JoAnn Crohn: not worthy of

Brie Tucker: but yeah, yeah.

JoAnn Crohn: The

Brie Tucker: been helping me work on it.

JoAnn Crohn: Yeah, and it’s the time thing too. I think the time thing bothers each of us And we have one more tip for you and we’re gonna get into it right after this.

So, originally, when I wrote these tips, I was thinking it was a money issue. But from talking with you more and, like, talking myself, I think I’ve been able to actually like weed out what it is with me. And it seems to be more of a time issue than a money issue.

Just the feeling like I don’t have, I don’t want to spend the time trying to find something for myself. Like I don’t feel like I’m worth the time. I

feel like my energy is given better to other people. So it’s not a money issue. It’s a time issue

and how I’m thinking about time.

Brie Tucker: Yeah, but it sounds like it comes back to that underlining factor, like what you said. I’m not worthy of the time.

JoAnn Crohn: I’m not worthy of


Brie Tucker: money. I’m not worthy of the time. I’m not worthy of.

JoAnn Crohn: Yeah,

Brie Tucker: I don’t want to say anything because we know that we are worthy. We do know that we are worth things, but it’s so easy to go into that martyr thought process of


I’ll just sacrifice it all and that’ll make me a better person and it don’t work that way. You still have holes in your panties.

JoAnn Crohn: well, it’s so, it’s so difficult in terms of time and in terms of time to yourself because like every single message you get, it feels like you should be spending time with others, even though you devote your entire life to others and when you want to spend time you with yourself, everyone gets like totally up in arms and I don’t even think they realize they’re doing it.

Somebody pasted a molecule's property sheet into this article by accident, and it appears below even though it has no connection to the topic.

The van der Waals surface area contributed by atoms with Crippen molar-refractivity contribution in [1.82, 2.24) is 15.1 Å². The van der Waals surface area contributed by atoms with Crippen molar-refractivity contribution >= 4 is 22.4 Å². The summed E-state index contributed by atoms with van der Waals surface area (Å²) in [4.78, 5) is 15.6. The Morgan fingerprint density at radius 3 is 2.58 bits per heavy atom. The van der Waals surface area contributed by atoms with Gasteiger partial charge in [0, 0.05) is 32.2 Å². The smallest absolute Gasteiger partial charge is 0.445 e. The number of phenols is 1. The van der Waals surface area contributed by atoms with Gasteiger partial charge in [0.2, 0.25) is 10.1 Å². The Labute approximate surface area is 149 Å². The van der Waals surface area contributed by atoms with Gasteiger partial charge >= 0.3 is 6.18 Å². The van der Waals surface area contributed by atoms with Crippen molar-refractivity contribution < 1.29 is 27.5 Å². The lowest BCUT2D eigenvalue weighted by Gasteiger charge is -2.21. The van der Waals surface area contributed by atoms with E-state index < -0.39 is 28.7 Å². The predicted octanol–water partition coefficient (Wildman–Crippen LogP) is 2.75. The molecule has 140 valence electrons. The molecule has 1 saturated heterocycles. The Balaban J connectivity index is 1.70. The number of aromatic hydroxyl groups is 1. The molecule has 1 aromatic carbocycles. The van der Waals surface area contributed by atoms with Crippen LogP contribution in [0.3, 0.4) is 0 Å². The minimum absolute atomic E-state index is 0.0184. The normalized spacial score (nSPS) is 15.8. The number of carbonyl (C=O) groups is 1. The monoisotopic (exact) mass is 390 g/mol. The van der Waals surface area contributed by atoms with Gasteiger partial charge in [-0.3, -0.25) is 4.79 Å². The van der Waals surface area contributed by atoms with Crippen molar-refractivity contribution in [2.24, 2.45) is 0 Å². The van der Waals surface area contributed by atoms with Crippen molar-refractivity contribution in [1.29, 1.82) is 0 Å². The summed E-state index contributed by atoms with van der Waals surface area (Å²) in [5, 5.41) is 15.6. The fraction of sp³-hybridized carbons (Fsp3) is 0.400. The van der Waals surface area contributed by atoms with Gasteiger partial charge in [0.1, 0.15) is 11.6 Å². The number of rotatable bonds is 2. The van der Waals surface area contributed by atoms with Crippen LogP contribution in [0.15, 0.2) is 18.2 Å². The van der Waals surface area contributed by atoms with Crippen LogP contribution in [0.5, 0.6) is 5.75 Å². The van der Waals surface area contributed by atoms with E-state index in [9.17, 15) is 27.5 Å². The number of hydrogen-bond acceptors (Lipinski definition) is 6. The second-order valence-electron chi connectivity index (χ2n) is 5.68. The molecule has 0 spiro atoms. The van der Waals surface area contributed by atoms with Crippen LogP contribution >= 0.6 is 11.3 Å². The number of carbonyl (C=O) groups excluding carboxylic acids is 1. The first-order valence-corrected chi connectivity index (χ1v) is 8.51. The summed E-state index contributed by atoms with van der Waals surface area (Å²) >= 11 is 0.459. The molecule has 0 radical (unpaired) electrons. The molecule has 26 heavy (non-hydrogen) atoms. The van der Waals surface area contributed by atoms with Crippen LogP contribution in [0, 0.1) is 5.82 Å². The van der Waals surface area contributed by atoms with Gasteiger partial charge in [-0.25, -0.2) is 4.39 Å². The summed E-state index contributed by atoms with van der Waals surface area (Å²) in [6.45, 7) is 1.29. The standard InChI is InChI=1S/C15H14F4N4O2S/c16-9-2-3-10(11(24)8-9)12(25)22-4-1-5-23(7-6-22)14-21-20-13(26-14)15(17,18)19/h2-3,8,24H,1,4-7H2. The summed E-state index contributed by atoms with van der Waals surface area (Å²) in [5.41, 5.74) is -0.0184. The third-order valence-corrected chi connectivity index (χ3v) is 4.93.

So like, by the way, third tip, Was to change what you’re saying to yourself. and I’d originally written that, you know, you, you stop thinking of money, like you’re not worth it, but more money being a tool, like it’s not something you earn or deserve. It’s something that you use as a tool. If you have it, it’s a tool, like a screwdriver or a hammer.

and thinking about it that way. However, with the time thing, like there was something that happened with me where like my husband and I, you know, go out to lunch every Wednesday. And this last lunch, he’s like, we don’t spend enough time together. And automatically I thought it was my fault.

I was like, yeah, I was like, oh, this is my fault.

He’s like, yeah, like, well, he mentioned, he’s like, oh, when you come home, you know, you go and like off to your bedroom to read. And I’m like, yeah, cause you get home at 7 30 at night. I’ve had like the kids all day and like everything. And he’s like, well, I don’t have this. So I don’t have the solution, but it’s a problem.

And I’m like, I wouldn’t even say it’s a problem, but I would say it’s like, yeah, It’s just hard. It’s hard when like you already feel that you aren’t allowed to spend the time on yourself. And then someone who you love and adore comes in and says, yeah, we don’t spend enough time together. And you’re like, oh crap.

There I am. It’s my